Can oats cause gastric problems? Does Oatmeal Cause Gas?

Can oats cause gastric problems?

Can oats cause gastric problems?  

Oatmeal generally doesn’t cause excess gas in most people. But, there are many people who swear that oatmeal makes their stomachs bloated and makes them more flatulent, adding it to foods that cause gas. In this post, let’s see why oatmeal can cause gas.

The bacterial fermentation of the gut produces gas. The majority of the gas is made up of carbohydrates that are difficult to digest. They are not broken down in the small intestine or stomach, but they become fermented in the colon. There are types of carbohydrates that can cause and the one you most likely know is fiber.

Let’s have a look at the nutritional profile for oats (100g raw oatmeal).

  • Energy (kcal)-379
  • Protein (g)-13.2
  • Total Lipid (g)-6.52
  • Carbohydrate (g)-67.7
  • Fiber (g)-10.1
  • Sugars (g)-1

Referring to the above, a cup of dry oatmeal is approximately 80g so it has about 8 grams of fiber.

Oats have a high carbohydrate count, which can cause excess gas. Most of them are starches that can be digested fairly quickly, but not as a simple sugar. They may not all be completely broken down before reaching the large intestine. This is especially true if you don’t chew them well.

How much fiber can lead to gas?

High fiber content is the main reason oatmeal can cause gas. Additionally, most of the fiber found in oats is soluble fiber.

Soluble fiber dissolves when it is dissolved in water. This gel-like substance moves slower through the intestines than insoluble fiber. This means that soluble fiber stays longer and ferments in the stomach.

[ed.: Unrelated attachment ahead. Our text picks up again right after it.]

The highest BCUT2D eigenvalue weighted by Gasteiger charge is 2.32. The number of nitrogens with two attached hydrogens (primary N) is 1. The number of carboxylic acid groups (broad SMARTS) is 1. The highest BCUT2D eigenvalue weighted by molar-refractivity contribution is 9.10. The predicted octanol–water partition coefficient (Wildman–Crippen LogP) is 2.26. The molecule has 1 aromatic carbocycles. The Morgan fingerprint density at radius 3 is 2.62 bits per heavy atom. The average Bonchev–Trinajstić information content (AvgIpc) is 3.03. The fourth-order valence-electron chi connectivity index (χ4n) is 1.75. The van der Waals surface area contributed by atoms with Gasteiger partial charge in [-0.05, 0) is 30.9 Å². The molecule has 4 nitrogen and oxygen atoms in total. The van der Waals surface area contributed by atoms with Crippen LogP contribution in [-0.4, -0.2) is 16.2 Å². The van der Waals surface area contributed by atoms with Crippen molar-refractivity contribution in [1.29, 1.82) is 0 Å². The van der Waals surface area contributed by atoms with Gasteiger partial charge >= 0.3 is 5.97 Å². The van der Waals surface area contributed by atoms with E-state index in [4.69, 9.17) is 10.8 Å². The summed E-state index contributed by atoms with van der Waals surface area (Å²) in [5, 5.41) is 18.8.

Because soluble fiber bulks up it encourages bowel movements. Too much soluble fiber can cause “backed up” feelings and may even trap in gas, which can cause bloating.

Oatmeal has a high level of soluble fiber. This is why it can cause gas in people who don’t eat a lot of fiber.

Which Oatmeal Toppings Cause Gas?

Which Oatmeal Toppings Cause Gas?

Another thing to remember is that oatmeal can be eaten with a variety of toppings, which could cause gas or contribute to it. This is true whether you buy premade oatmeal or make your own toppings.

The following common toppings may cause an increase in gas or worsening smell:

  • Whey protein isolate
  • Milk products
  • Sugar
  • Psyllium husk
  • Chocolate
  • Seeds (i.e. flaxseed, chia)

How to prevent gas after eating oatmeal?

There are some things you can do if you have gas issues from eating oatmeal.

First, gas is almost always proportional in size to how much you eat, so eating smaller amounts of oatmeal may be an option for some.

Also chewing more deeply can ensure that starches in oatmeal get digested before they pass through the small intestine.

Next, consider the ingredients in your oatmeal. To find out if some ingredients produce more gas than others, you can try different combinations.

If you aren’t used to eating soluble fiber, try small amounts and gradually increase your intake over time.

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